By one of those interesting coincidences in life, just one day after I posted my rather controversial view about how bad an idea it is to create a government version of Facebook, I read that the Nasa Goddard Space Flight Center has just launched its own homegrown social network, named Spacebook.
I cannot access that (indeed it is meant to be used only by authorized users), so I cannot make any sensible comment on how good (or not) it is. I do understand the rationale, of course, and some of those who responded to my post yesterday probably feel perfectly comfortable with something like Spacebook, as well as with Taxbook, Healthbook, Schoolbook, and other possible versions that apply the basic social networking principles within organizational boundaries.
The CIO at Nasa Goddard Space Flight Center, reveals some of the background on her blog, saying:
This is similar to Facebook, except that it is restricted to NASA’s secure internal network. It’s open to every employee of NASA.
I need to tell you that this whole Web 2.0 thing gives people the willies. We delayed the launch one week to make sure we addressed the very valid concerns raised by our stakeholders. Our legal folks wanted to make sure that we met our policy and regulatory obligations; our IT security folks wanted to make sure that we didn’t expose NASA data or NASA networks to any additional risks; and finally our Office of Human Capital people wanted to make sure that we were all well-behaved and personally accountable.
From her blog, it looks like building a Spacebook was the only way to overcome organizational resistance to the adoption of social networking. I reached out to her and she confirmed that “Spacebook was a reasonable entry point into the social networking space, given the business driver of the need for collaboration internally among the scientists and engineers at Goddard and the barriers posed by cautious reaction to social networking among the population”. They also took into account the peculiarities iof the user environment and the organizational culture
The challenge now will be to make sure that NASA employees see the value of using Spacebook as opposed to other tools that they already use on a personal basis, within or outside the work environment. In fact, users of Facebook or other external networks may have little incentive to use a different platform and lose their existing contacts. Those who do not use social networking tools yet need to see something particularly compelling that will drive them to Spacebook. In both cases the key to success (or failure) is with individuals who animate discussions and create content, and not with the organization.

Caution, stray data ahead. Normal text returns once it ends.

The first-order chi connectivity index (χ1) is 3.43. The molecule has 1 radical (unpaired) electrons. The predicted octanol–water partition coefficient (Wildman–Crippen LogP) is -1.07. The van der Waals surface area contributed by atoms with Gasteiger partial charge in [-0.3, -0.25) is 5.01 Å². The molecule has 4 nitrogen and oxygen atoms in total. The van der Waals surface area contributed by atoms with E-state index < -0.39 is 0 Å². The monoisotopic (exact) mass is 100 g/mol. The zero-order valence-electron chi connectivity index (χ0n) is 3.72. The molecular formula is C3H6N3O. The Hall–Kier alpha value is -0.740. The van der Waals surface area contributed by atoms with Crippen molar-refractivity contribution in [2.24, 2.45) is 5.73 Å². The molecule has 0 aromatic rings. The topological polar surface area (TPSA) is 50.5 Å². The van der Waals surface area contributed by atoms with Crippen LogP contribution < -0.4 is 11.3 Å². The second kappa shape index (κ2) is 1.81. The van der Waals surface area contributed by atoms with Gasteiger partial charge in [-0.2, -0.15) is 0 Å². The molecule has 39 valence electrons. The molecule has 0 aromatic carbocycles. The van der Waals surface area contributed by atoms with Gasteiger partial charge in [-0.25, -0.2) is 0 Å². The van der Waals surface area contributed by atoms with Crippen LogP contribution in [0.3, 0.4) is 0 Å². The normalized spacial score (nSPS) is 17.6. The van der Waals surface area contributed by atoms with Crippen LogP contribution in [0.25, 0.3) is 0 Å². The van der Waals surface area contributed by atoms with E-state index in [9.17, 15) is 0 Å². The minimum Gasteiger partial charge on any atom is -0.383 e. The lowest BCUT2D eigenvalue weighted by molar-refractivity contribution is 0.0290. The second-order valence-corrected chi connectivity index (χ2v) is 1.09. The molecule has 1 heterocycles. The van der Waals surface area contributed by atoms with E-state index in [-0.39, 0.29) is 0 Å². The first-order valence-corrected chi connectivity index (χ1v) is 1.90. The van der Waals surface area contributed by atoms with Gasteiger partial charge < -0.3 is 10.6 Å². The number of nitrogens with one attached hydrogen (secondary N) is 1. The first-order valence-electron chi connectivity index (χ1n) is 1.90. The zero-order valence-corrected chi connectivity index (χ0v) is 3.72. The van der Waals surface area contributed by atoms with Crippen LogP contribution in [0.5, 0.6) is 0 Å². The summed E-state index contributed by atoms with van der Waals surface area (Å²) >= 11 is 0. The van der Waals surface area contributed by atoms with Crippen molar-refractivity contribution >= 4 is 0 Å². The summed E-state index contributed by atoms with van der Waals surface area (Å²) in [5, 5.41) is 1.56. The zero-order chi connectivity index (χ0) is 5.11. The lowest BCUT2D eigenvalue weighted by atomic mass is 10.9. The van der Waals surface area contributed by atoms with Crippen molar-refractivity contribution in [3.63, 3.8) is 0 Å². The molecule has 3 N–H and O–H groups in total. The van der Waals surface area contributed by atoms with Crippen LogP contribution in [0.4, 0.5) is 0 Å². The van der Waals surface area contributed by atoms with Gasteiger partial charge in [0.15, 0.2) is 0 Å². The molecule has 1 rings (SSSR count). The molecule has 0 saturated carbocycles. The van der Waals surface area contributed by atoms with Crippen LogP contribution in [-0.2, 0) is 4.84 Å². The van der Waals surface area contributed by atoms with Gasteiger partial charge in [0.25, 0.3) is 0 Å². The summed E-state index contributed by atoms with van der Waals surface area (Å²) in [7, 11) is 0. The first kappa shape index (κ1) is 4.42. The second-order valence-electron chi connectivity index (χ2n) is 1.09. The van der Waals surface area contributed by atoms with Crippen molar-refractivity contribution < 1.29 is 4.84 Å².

The main limitation of an environment like Spacebook is that it creates artificial boundaries around the individual: users can network only with colleagues, but experiences in social media in all industry sectors show that the value is most likely created at the intersection between corporate, professional and personal networks. The reassuring element in this case, though, is that the Nasa Goddard CIO seems very well aware of all this. She told me: “The bottom line is that collaboration and connections are so important in my opinion to an enterprise, anything that reduces the barriers to entry is good.”. NASA already has a presence on external networks: the real question is whether, when and how those two worlds will become one. I’m pretty sure she will be actively looking forward to that.
Read Complimentary Relevant Research
Predicts 2017: Artificial Intelligence
Artificial intelligence is changing the way in which organizations innovate and communicate their processes, products and services. Practical...
View Relevant Webinars
How to Live Without Mobile Device Management
This webinar addresses the growing trend of users refusing to have enterprise management of their mobile devices due to privacy concerns....
Comments or opinions expressed on this blog are those of the individual contributors only, and do not necessarily represent the views of Gartner, Inc. or its management. Readers may copy and redistribute blog postings on other blogs, or otherwise for private, non-commercial or journalistic purposes, with attribution to Gartner. This content may not be used for any other purposes in any other formats or media. The content on this blog is provided on an "as-is" basis. Gartner shall not be liable for any damages whatsoever arising out of the content or use of this blog.